- The Washington Times - Thursday, April 26, 2007

Had “La Haine” (meaning “Hate”) been released in French theaters last year, it would have been a prescient look at the societal unrest plaguing Paris’ seedier suburbs.

But the highly regarded feature is 12 years old, and its new Criterion Collection repackaging stands as a tribute not just to its craft, but to its sadly accurate vision.

The two-disc set, released April 17, features an introduction by Jodie Foster, an early proponent of the film, along with a new documentary dubbed “Social Dynamite” and writer-director Mathieu Kassovitz’s commentary.

“La Haine” follows three disillusioned men — Vinz (Vincent Cassel), Hubert (Hubert Kounde) and Said (Said Taghmaoui) — who drift through their days in a run-down housing project. Tensions between their neighbors and the police are spiking as the story opens. One of the group’s buddies is clinging to life after a beating by local police. That’s the main thread connecting the day’s events for the trio, who bicker and rage about their lives in between blasting law enforcement.

At one point, Vinz picks up a police officer’s gun, a move that raises the already high stakes for him and his pals.

The gun’s presence alters the power balance between Vinz and his inner circle and the cops who seem to appear around every other corner.

American audiences will identify easily with Mr. Kassovitz’s second feature. Hip-hop music blares from the soundtrack, and the characters are steeped in U.S. pop culture. A semicomic sequence involves Vinz posing before a mirror while doing his best De Niro imitation — “You talkin’ to me?”

Mr. Kassovitz clearly places some blame on a violent U.S. culture, but his screenplay isn’t so facile or didactic.

Shot in rich black and white, “La Haine” could switch settings from Paris to downtown Los Angeles and probably work more or less the same, dramatically speaking.

However, Paris’ racial and social unrest surpasses anything found on our West Coast, and that anger finds a powerful symbol in Vinz and the gang. It’s no accident that the three lead characters represent distinct racial groups. Vinz is Jewish, Hubert is black, and Said is of Arab descent.

“Dynamite” lets a few sociologists describe the roots of the social tensions illustrated in “La Haine.” They break down the poor subcultures in both American and French societies over the past 100 years and offer a variety of prescriptions to prevent future violence. They don’t go near what role radical Islam may or may not play in recent events.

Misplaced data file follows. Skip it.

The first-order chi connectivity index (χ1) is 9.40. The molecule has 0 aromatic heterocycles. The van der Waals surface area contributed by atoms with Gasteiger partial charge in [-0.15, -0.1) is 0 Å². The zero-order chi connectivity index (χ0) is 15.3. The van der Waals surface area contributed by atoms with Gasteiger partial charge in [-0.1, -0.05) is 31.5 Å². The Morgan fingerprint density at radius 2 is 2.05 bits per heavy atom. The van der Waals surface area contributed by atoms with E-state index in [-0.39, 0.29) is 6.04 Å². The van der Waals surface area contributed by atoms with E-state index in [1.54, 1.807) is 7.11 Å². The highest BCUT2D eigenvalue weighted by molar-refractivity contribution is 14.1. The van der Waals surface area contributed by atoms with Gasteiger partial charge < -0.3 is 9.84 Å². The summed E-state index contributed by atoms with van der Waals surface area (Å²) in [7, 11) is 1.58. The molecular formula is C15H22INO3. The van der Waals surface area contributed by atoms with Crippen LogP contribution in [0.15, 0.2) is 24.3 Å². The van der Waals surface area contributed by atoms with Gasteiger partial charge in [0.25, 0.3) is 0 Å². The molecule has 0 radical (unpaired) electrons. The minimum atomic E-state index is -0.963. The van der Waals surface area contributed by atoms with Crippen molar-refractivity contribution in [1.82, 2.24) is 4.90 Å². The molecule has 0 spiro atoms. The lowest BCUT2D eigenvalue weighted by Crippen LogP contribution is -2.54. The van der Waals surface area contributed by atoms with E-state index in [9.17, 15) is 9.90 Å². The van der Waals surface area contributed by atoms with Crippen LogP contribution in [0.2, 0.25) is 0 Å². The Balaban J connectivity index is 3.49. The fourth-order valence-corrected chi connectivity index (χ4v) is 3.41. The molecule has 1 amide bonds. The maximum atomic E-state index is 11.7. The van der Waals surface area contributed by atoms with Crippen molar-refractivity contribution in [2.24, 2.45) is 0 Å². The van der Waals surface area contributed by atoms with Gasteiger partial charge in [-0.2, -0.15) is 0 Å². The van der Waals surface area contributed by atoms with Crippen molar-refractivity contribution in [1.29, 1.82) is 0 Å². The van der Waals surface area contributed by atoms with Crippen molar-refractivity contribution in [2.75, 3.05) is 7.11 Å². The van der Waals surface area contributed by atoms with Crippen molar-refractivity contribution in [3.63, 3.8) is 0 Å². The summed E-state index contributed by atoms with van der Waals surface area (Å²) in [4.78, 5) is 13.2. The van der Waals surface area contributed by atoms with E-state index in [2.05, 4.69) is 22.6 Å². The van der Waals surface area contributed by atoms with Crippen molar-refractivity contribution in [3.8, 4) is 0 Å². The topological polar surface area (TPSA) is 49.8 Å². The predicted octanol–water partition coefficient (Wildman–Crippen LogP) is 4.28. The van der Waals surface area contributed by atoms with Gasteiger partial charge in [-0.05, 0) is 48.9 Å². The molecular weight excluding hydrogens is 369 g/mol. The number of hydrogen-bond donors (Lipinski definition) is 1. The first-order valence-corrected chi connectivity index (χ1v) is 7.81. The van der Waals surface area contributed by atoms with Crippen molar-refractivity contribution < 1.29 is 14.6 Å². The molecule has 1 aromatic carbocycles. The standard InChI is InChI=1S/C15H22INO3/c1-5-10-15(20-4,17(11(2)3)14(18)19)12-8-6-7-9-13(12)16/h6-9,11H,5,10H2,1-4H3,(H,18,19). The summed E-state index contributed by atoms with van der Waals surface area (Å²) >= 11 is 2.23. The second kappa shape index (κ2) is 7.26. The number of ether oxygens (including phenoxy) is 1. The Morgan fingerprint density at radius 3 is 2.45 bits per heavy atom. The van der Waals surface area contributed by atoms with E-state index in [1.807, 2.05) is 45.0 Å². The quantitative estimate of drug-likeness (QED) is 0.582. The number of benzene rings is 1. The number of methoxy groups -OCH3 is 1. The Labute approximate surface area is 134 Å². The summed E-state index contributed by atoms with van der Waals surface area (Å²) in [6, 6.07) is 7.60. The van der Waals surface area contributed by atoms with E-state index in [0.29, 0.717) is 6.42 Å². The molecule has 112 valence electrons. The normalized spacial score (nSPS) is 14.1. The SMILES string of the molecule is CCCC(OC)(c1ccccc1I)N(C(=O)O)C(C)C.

Mr. Kassovitz got the idea for “La Haine” after a young man was killed by police during a routine interrogation. He said shooting in black and white was both a nod to his budgetary constraints and a way to appear “artistic.” His comments reveal how strongly he identifies with the poor immigrants throughout France, but “La Haine” shrewdly paints them as equal partners in the growing mayhem.

Christian Toto

Local takes on Tribeca

The Tribeca Film Festival, which started Wednesday, was founded five years ago in response to the September 11 attacks with a mission to promote New York City filmmaking, but one District filmmaker is getting his shot at fame there.

Ryan Richmond’s feature “Money Matters” is one of 32 films being presented as part of Tribeca All Access. The program was designed to foster relationships between industry executives and filmmakers from traditionally underrepresented communities. The filmmakers whose projects were chosen from more than 300 entries get an exceptional opportunity to meet with more than 100 potential investors, development executives, producers and agents.

“I’m very excited,” Mr. Richmond says, speaking by telephone on the train up to New York. “That force field,” he says of Hollywood, “is kind of hard to break into.”

“Money Matters,” Mr. Richmond explains, is “about a young girl just starting high school and her faith is being put to the test as she encounters sex, gangs and her absentee father re-entering her life.” He wrote it with his home base in mind.

Mr. Richmond is just 28, but the writer-director and former child theater actor already has captured the attention of one of Hollywood’s best-known filmmakers. “Money Matters” originally was a short film and in that incarnation garnered this plug from Spike Lee: “I liked this short film, and I eagerly look forward to his next work.”

It was persistence that earned Mr. Richmond that notice. He is a graduate of New York University’s Tisch School of the Arts Film School. Mr. Lee, Oscar-nominated for “Do the Right Thing,” teaches a graduate class at the school — but Mr. Richmond attended as an undergraduate.

“I snuck in,” he says with a laugh. “He teaches the last year of graduate students, an elite class.”

Mr. Richmond, who also works as a cinematographer, had worked with a number of those students on their films. “He was so impressed that they didn’t kick me out, he let me stay,” Mr. Richmond says. He went on to assist Mr. Lee on his 2002 film “25th Hour.”

If you can’t make it up to New York, you can see Mr. Richmond’s work locally. A documentary he co-directed, “The God of a Second Chance,” plays at Filmfest DC tomorrow afternoon at 4. Shot in Anacostia, the film soon will be turned into a three-hour television special.

Kelly Jane Torrance

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